Thanksgiving Prep Timeline |

Thanksgiving Prep Timeline

It's the time of season when the days begin to fly by and you wonder just how you'll get everything done. It's unbelievable how much planning goes into a Thanksgiving meal and how quickly it can be eaten and forgotten. We're here with some guidance to help keep you organized and lessen the stress leading up to turkey day.

1. 3 weeks before Thanksgiving - figure out which recipes you'd like to include. You most likely have your favorites, but sometimes they are lengthy and tedious. Try to only incorporate a couple of complicated recipes. They'll be so many dishes to make and it can be difficult juggling them all. Also, figure out which dishes are cooked at the same temperature, so you can double up some cooking time. Think about what size turkey you'll need and place an order if needed. Remember that buying a fresh turkey will eliminate all that defrosting time needed for a frozen one and will also give you extra fridge room in the days leading up to the big dinner. Shop for any tools or serving pieces that you'll need. Also, plan for any special cocktails you'd like to serve. You can purchase liquor, wine and mixers now.

2. The weekend before - Clean out your fridge and freezer to make room for all the extra meal items. Time to make your shopping list. Go through your recipes one by one and add items to your list. You'll make a couple of more trips to the store, but you can get the bulk of the items needed now. This trip will be for more of the non-perishables, shelf stable/pantry items, baking ingredients and certain refrigerated foods like butter, whipping cream and others that you're able to get in advance. Then a couple of days before the meal you can buy all of your fresh produce items and other meats if needed. Plan your centerpiece. Order one if needed. You can also purchase turkey pieces and make a stock in advance so you'll be sure to have enough for gravy.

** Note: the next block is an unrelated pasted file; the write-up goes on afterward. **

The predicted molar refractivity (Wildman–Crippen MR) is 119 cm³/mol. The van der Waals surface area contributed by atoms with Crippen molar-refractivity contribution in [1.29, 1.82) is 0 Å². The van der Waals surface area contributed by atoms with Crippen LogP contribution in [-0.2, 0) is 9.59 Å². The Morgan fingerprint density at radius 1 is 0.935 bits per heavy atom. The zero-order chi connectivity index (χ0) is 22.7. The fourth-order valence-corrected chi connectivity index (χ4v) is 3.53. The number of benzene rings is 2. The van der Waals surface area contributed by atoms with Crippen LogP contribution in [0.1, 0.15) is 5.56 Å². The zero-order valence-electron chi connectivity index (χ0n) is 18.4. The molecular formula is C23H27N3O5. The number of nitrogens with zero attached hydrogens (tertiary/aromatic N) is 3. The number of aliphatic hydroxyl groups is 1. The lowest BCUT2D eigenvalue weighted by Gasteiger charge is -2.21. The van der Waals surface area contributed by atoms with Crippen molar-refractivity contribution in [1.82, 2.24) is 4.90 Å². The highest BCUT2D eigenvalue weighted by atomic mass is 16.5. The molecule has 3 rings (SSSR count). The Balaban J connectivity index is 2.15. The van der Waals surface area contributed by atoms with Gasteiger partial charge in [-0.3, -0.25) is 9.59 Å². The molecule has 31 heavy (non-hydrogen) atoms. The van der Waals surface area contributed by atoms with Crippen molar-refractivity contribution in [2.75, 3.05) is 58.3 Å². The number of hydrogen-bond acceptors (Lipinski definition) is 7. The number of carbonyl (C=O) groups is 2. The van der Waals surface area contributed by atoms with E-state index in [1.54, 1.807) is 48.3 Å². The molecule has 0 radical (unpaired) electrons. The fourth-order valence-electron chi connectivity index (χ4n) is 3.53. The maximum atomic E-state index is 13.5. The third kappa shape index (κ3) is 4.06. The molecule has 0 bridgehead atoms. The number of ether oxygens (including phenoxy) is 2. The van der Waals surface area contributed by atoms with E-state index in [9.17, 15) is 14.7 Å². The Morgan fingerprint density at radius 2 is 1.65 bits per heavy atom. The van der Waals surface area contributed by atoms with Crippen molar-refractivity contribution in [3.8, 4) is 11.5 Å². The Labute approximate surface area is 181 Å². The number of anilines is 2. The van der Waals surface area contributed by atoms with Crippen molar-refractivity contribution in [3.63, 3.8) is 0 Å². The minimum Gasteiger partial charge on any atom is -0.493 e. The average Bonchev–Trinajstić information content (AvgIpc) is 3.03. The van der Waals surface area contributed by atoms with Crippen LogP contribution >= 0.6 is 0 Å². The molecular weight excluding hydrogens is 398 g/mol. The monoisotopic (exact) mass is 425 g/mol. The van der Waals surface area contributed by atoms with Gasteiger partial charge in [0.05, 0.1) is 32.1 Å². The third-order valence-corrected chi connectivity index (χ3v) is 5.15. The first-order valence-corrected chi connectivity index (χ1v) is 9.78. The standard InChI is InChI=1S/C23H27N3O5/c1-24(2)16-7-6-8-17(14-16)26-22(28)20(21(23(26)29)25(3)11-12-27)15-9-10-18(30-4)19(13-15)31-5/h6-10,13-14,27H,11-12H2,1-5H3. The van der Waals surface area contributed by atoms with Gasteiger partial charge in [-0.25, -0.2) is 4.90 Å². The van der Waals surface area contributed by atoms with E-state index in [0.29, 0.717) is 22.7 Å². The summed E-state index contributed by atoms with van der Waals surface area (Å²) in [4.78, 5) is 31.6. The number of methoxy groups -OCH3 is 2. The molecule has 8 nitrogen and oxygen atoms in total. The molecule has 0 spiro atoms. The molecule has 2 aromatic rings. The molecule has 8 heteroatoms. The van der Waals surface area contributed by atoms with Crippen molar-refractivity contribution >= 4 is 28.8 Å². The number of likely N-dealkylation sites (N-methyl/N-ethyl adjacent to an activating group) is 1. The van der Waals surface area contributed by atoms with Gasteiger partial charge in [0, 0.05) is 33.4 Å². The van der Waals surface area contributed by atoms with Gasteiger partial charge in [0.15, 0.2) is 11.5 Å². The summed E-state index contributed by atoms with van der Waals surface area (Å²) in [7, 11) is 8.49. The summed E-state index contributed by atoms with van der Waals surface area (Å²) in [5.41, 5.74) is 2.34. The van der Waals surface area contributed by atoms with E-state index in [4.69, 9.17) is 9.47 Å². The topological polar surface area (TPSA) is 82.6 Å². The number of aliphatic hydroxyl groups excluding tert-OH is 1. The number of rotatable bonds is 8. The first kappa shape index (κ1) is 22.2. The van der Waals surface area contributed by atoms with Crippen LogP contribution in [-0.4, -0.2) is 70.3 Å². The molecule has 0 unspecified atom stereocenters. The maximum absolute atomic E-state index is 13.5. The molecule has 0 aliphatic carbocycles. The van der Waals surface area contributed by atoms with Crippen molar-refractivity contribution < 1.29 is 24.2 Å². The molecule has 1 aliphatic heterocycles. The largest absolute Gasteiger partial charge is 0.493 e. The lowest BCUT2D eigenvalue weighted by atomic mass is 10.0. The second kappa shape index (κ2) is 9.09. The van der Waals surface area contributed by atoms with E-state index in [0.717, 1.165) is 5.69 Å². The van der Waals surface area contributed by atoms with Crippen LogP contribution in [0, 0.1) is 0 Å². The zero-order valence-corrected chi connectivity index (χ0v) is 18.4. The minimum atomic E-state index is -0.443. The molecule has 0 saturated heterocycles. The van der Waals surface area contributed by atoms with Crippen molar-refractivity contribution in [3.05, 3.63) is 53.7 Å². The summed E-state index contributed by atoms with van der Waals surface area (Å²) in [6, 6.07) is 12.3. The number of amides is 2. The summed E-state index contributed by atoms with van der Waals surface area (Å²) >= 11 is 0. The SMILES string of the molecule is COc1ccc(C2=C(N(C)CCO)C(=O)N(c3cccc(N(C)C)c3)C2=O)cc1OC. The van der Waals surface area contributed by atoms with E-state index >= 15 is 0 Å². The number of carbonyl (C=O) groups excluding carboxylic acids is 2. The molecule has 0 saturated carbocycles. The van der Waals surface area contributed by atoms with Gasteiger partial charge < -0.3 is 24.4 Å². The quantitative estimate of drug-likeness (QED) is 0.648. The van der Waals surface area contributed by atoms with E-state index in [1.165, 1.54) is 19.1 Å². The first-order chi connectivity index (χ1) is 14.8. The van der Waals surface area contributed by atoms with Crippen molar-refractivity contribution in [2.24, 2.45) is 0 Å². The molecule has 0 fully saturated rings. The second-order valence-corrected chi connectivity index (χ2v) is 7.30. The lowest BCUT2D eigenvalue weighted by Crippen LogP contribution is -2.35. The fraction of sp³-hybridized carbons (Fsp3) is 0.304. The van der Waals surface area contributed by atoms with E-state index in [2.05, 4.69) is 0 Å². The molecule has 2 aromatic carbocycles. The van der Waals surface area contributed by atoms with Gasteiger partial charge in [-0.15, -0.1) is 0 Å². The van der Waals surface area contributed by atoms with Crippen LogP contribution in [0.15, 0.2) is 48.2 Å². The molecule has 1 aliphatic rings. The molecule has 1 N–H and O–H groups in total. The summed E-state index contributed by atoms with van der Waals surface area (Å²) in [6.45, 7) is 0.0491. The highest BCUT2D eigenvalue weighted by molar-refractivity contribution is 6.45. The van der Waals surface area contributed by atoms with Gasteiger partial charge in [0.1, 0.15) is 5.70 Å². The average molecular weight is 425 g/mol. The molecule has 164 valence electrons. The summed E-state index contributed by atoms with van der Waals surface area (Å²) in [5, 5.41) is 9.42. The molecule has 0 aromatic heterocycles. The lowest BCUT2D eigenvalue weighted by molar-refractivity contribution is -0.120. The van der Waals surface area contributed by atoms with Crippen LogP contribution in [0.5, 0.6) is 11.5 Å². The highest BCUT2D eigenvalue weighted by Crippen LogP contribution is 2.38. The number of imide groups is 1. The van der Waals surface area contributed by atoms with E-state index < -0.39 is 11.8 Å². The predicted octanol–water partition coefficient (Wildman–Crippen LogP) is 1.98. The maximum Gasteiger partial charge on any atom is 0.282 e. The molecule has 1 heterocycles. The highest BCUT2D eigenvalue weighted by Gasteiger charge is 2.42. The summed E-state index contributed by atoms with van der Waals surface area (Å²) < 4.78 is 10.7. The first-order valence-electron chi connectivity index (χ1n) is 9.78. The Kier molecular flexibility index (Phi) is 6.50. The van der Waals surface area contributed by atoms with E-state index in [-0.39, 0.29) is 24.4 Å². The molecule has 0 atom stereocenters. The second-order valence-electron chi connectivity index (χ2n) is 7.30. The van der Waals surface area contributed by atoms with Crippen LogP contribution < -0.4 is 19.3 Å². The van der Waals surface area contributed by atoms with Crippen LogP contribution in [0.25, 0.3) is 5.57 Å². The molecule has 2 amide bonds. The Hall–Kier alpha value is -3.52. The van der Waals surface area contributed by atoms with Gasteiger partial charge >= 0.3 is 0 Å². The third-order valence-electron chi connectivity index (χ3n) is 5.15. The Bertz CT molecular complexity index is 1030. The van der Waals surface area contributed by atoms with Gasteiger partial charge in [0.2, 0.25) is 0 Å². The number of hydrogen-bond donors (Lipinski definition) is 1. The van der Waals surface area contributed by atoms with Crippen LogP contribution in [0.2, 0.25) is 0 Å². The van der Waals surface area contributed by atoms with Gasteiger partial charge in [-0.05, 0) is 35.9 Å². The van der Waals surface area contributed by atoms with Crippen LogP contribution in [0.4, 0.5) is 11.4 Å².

3. The Tuesday before the big day - time to make any of the chilled items that you'll be serving or cooking with. Think cranberry sauce, compound butters, and pies. Time to pick up your fresh produce and anything you may have forgotten on your first shopping trip. Hint: keep all of the shopping lists for checking back. Make sure you have enough bags and containers to pack up leftovers for you to keep and to send some home with guests.

4. Wednesday, Thanksgiving eve - Check all of those shopping lists again to see if you've missed anything. Pick up your fresh turkey and centerpiece. Prep as many vegetables as you can - chop celery and onions, clean and peel other vegetables. Put all in containers and refrigerate. This is a huge timesaver for Thanksgiving day. Make your stuffing (dressing) and put it in the dish you'll be baking it in and refrigerate. Make any desserts that you haven't gotten to yet. Set your table and check your salt and pepper shakers. Take out all of your serving pieces that you'd like to use and place a sticky note in each one stating which food you'll be using them for. This eliminates a lot of scrambling when it's time to get the food on the table.

5. Thanksgiving day - Most grocery stores are open half the day - think hard if there is anything you may have forgotten and delegate someone to make a run for you. Prepare and cook your side dishes while the turkey is roasting. Use the oven to cook those dishes after the turkey comes out and is resting. Make your gravy from the pan drippings and warm up dishes you've already made and had refrigerated.

6. The day after - think about how you'd like to use your leftovers. Soups and pot pies are ideal.


dscappaticci • 11/08/2017
Hi Joanne: I'm an old pro at this. I do it allExcept I try not to rum to the store on Thanksgiving DayIf I've forgotten something, I do without
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